Travel time can be a gift and a challenge – isolated in the cabin of a plane, free from the distractions of home tasks and limited in interruptions by opting out of the internet services. There is an unusual sense of focus accompanying the tray tables, compressed surroundings and squared oval windows. Gazing out into the clouds, mountains, rivers and lakes below, it is often opportunity for contemplation and clarity. Quite literally an elevated experience, life looks different from this angle.
Pondering the vastness of our country and the needs as diverse as the landscape, it can feel formidable to consider taking up the challenge of influencing change on a meaningful scale. Reading American Nations was an eye-opening experience of the varied perspectives of history and retained values of the eleven regions, illustrating the difficulty in meeting the needs or finding agreement among all occupants. Are there any common threads to be found? Is it possible to create situations that serve all without suppressing any?
Moving into the work of the year, these are questions I will hold, investigate, ask and perhaps not answer. There are personal agendas, histories and emotions to consider. There is retribution sought by many. There are debts, grievances and conflicts without clear resolution. Through all of these, the concept I continue to consider is the potential unification behind the concept of health – a word as broad and as simple as we choose to make it.
What is health for you? What is health for your family? What is health for your community? Does it exist if obtained at the expense of others? Is it possible to achieve in an equitable fashion? Can we accept a lesser, though viable, version for ourselves if it means a better option for the collective? On the spectrum of health, where is your no-fly zone?
Considering health policy and my own past experience, I reflect on the opportunity I had to participate in the Wellville campaign in my previous hometown of Muskegon, Michigan. Finding five cities to serve as sponsored communities, test piloting initiatives and obtaining data to create a roadmap, this program serves to pave the path toward wellness in areas most in need of health. From my birds eye view, now living outside the community, it would appear that much has improved by serving the health of those most in need of support. New housing developments, hospital innovation, invigorated tourism industry are side effects of ground level health initiatives, improving the experience of the greater community by focusing on the areas of highest need.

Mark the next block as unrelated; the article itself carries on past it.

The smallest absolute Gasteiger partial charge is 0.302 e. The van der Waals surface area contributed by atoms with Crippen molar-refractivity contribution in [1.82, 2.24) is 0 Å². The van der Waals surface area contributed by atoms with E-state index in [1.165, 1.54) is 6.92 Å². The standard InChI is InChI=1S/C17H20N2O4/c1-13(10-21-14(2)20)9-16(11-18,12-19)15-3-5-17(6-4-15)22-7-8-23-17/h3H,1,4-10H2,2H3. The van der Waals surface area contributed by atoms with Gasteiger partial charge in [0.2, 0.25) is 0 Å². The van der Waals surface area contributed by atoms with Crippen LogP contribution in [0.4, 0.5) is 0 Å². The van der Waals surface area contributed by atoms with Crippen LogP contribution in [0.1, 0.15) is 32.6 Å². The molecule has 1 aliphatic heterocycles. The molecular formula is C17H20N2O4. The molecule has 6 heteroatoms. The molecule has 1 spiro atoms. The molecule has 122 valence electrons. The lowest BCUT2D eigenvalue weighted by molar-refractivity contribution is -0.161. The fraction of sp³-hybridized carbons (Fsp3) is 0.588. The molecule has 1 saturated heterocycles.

Human instinct is for self-preservation. Serving own immediate needs is a biological predisposition and can be a totally appropriate response in certain situations. In our modern world and with the challenges we currently face, we must move beyond this myopic view and see the greater landscape – in time and space – from an elevated perspective. Acting in support of the best health of all requires us to step back, look around, think long-term and extend the circumference of our circle of impact. Good for me can also be good for you. May we raise our consciousness and consideration to an altitude that allows us to see and serve the collective.